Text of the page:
Almost half of all known microsporidian taxa infect aquatic animals. Of these, many cause disease in arthropods. Hepatospora, a recently erected genus, infects epithelial cells of the hepatopancreas of wild and farmed decapod crustaceans. We isolated Hepatospora spp. from three different crustacean hosts, inhabiting different habitats and niches; marine edible crab (Cancer pagurus), estuarine and freshwater Chinese mitten crab (Eriocheir sinensis) and the marine mussel symbiont pea crab (Pinnotheres pisum). Isolates were initially compared using histology and electron microscopy revealing variation in size, polar filament arrangement and nuclear development. However, sequence analysis of the partial SSU rDNA gene could not distinguish between the isolates (~99% similarity). In an attempt to resolve the relationship between Hepatospora isolated from E. sinensis and C. pagurus, six additional gene sequences were mined from on-going unpublished genome projects (RNA polymerase, arginyl tRNA synthetase, prolyl tRNA synthetase, chitin synthase, beta tubulin and heat shock protein 70). Primers were designed based on the above gene sequences to analyse Hepatospora isolated from pea crab. Despite application of gene sequences to concatenated phylogenies, we were unable to discriminate Hepatospora isolates obtained from these hosts and concluded that they likely represent a single species or, at least subspecies thereof. In this instance, concatenated phylogenetic analysis supported the SSU-based phylogeny, and further, demonstrated that microsporidian taxonomies based upon morphology alone are unreliable, even at the level of the species. Our data, together with description of H. eriocheir in Asian crab farms, reveal a preponderance for microvariants of this parasite to infect the gut of a wide array of decapods crustacean hosts and the potential for Hepatospora to exist as a cline across wide geographies and habitats.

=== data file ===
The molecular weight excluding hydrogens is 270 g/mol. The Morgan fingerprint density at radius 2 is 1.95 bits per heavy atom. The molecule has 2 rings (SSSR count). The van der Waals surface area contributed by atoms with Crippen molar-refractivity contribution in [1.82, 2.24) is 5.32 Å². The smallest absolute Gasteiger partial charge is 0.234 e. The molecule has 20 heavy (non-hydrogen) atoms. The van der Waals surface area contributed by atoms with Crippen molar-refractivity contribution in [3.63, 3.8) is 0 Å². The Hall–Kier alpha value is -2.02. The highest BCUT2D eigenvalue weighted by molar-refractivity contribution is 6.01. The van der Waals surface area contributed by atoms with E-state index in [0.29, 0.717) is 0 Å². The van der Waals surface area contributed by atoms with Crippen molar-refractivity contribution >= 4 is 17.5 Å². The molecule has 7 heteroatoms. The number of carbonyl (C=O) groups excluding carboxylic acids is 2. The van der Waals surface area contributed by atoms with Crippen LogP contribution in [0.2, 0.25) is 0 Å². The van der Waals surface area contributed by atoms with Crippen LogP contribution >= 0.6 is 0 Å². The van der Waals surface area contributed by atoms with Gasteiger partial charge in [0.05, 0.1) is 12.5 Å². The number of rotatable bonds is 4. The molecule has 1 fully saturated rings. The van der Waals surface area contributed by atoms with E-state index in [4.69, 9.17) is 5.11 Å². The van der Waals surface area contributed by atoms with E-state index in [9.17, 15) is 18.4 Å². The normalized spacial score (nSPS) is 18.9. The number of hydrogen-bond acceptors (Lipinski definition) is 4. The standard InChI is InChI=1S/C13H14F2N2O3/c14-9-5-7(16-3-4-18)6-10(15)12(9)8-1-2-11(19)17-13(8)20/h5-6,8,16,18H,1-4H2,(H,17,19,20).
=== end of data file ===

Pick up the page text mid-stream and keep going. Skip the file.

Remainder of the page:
In late 2011 the New Zealand Ministry for Primary Industries reported an increase in confirmed laboratory diagnoses of salmonellosis in dairy herds. To identify risk factors for herd-level outbreaks of salmonellosis we conducted a case-control study of New Zealand dairy herds in 2011–2012. In a multivariable analysis, use of continuous feed troughs [adjusted odds ratio (aOR) 6·2, 95% confidence interval (CI) 2·0–20], use of pelletized magnesium supplements (aOR 10, 95% CI 3·3–33) and use of palm kernel meal as a supplementary feed (aOR 8·7, 95% CI 2·5–30) were positively associated with a herd-level outbreak of salmonellosis between 1 July 2011 and 31 January 2012. We conclude that supplementary feeds used on dairy farms (regardless of type) need to be stored and handled appropriately to reduce the likelihood of bacterial contamination, particularly from birds and rodents. Magnesium supplementation in the pelletized form played a role in triggering outbreaks of acute salmonellosis in New Zealand dairy herds in 2011–2012.